Moreover, to assess whether the finger path had a convex or concave curvature, we computed the signed Index of Path Curvature (sIPC). This was defined as the averaged ratio between the maximum path deviation from a segment connecting the initialfinal finger positions and the length of this segment, attributing a positive sign when the finger position was above the straight line (for concavity). Thus, this parameter evaluates the average or global convexity or concavity of a hand path. In addition, joint coupling was calculated as the determination coefficients between the shoulder and elbow angular displacements. In order to compare models predictions and measured data, we computed the
We used quantilequantile plots to visually check that the data were normally distributed (
Previous models of optimal control for arm movements were originally designed by their respective authors on the basis of some particular assumptions and restrictions. In order to compare several different costs proposed in the literature and to apply the inverse optimal control technique described thereafter, we consider a homogeneous framework, compatible with most existing models. The next subsections describe the musculoskeletal model, the inverse and direct optimal control techniques that we employed. Details are deferred to the supplementary documents
It will be shown that the recorded 3D arm movements approximately lied on the parasagittal plane. Thus, a reasonable approximation for modeling is to consider the arm as a twojoint rigid body moving in the vertical plane. A classical application of Lagrangian mechanics allows us to express the arm dynamics using the general form
Furthermore, we modeled the fact that the joint torques
The control variable
It is noteworthy that, for considering several costs within the same framework, we did not model neither agonist and antagonist muscles, nor the complex mechanism of muscle contraction. Nevertheless, additional verifications (through direct optimal control) suggested that the results presented in this study do not critically depend on this choice (see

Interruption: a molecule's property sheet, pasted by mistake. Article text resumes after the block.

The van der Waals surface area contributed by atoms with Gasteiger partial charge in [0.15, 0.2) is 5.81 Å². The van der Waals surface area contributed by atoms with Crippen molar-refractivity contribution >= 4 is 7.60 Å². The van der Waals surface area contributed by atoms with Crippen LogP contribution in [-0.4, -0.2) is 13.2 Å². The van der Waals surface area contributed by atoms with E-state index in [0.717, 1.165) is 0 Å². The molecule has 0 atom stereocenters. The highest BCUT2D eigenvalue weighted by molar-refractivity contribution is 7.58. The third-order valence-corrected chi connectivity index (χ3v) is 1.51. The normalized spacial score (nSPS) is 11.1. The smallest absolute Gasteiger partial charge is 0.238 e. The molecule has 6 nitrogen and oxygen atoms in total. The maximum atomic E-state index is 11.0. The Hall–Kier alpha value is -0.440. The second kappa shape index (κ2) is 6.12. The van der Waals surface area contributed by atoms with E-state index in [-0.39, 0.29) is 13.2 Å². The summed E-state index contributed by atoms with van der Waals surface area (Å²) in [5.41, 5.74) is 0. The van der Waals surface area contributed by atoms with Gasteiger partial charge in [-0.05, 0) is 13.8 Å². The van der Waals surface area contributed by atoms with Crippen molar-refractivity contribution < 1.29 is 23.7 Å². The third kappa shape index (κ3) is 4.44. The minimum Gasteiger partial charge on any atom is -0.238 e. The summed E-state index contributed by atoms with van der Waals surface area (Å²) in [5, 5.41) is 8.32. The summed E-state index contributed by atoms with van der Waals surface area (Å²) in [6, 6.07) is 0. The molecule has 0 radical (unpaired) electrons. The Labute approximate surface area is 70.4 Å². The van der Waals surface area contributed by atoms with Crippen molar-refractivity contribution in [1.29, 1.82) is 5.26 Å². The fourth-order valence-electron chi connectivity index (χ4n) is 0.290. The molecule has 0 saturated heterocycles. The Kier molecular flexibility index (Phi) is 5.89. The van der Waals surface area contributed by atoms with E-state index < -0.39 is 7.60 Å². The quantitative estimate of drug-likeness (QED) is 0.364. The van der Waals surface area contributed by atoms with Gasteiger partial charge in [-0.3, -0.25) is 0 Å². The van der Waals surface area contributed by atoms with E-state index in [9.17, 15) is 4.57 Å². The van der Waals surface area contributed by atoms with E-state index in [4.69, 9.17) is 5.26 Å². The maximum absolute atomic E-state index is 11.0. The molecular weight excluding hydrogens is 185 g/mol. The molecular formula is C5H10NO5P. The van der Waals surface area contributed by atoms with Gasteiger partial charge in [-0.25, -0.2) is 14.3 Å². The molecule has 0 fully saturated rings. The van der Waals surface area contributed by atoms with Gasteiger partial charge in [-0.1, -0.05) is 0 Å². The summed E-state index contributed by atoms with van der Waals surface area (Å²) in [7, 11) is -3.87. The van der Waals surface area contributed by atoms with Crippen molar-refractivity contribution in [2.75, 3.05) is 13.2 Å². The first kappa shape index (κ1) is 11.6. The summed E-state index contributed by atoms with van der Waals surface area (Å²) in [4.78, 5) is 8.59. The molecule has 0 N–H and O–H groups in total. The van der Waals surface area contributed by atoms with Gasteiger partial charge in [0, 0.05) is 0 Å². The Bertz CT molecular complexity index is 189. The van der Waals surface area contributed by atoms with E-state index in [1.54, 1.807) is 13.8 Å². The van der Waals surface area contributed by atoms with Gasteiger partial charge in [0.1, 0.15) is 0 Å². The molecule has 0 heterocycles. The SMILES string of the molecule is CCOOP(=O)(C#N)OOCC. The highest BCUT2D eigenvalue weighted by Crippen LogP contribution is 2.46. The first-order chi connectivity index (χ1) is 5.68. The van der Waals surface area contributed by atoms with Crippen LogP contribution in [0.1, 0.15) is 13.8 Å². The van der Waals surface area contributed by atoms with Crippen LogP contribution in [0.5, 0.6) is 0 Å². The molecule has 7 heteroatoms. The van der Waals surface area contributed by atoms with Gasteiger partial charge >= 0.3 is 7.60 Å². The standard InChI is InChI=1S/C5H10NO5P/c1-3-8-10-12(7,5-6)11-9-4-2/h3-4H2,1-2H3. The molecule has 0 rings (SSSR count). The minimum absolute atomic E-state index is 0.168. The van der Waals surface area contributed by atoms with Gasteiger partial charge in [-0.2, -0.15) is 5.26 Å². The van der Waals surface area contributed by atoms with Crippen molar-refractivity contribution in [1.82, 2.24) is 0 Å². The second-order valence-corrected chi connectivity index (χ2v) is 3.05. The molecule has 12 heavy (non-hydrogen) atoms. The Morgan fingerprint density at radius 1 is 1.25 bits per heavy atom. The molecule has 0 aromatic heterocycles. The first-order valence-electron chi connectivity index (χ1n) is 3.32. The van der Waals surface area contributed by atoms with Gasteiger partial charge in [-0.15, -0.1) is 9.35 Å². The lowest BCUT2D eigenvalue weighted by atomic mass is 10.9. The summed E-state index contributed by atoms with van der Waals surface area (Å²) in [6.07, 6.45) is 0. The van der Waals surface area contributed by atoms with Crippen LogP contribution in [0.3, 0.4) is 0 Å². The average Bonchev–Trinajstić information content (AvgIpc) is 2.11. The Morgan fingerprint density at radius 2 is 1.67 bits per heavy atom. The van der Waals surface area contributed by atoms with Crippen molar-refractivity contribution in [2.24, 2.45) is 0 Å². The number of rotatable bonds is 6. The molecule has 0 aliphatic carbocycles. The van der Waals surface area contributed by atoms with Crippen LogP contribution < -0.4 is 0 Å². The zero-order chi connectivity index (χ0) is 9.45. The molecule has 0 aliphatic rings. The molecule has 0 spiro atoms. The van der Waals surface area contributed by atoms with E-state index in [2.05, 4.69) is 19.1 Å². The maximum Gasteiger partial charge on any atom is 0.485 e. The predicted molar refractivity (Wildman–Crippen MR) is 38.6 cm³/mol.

The goal of inverse optimal control is to automatically infer the cost function from observed trajectories that are assumed to be optimal. Thus, in inverse optimal control problems (inverse OCPs), the optimal solution is known and the objective is to recover the performance criterion which has been optimized. Addressing the motor planning problem in this way is generally more difficult than using the more standard direct optimal control approach, which consists of guessing a plausible cost and comparing its predictions with the experimental data. However, inverse OCP is better suited to provide, with less a priori, the cost or mix of costs that must be optimized to replicate the measured arm trajectories. In this paragraph, we present a numerical method for solving an inverse OCP, which was initially described by
The method relies on the selection of a set of plausible costs. For the optimal control of arm movements, several costs were already proposed in the literature. The models generally fall into four general classes, each of which making different assumptions on the relevant variables for the CNS. First, there are the
Criterion  Cost function ( 
References 
Hand jerk 


Angle jerk 


Angle acceleration